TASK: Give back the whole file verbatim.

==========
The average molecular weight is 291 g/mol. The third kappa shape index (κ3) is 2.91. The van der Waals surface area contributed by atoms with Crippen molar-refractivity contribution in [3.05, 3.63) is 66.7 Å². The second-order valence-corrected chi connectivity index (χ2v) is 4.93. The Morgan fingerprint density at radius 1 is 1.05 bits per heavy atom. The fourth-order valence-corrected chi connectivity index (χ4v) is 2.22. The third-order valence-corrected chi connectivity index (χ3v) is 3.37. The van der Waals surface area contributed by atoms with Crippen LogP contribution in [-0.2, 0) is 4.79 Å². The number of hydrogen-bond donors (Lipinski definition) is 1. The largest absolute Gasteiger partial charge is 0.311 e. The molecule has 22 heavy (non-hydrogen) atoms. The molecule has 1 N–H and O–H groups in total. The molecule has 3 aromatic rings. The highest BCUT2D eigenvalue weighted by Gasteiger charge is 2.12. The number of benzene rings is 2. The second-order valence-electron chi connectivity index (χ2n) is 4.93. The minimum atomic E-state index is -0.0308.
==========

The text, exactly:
The average molecular weight is 291 g/mol. The third kappa shape index (κ3) is 2.91. The van der Waals surface area contributed by atoms with Crippen molar-refractivity contribution in [3.05, 3.63) is 66.7 Å². The second-order valence-corrected chi connectivity index (χ2v) is 4.93. The Morgan fingerprint density at radius 1 is 1.05 bits per heavy atom. The fourth-order valence-corrected chi connectivity index (χ4v) is 2.22. The third-order valence-corrected chi connectivity index (χ3v) is 3.37. The van der Waals surface area contributed by atoms with Crippen LogP contribution in [-0.2, 0) is 4.79 Å². The number of hydrogen-bond donors (Lipinski definition) is 1. The largest absolute Gasteiger partial charge is 0.311 e. The molecule has 22 heavy (non-hydrogen) atoms. The molecule has 1 N–H and O–H groups in total. The molecule has 3 aromatic rings. The highest BCUT2D eigenvalue weighted by Gasteiger charge is 2.12. The number of benzene rings is 2. The second-order valence-electron chi connectivity index (χ2n) is 4.93. The minimum atomic E-state index is -0.0308.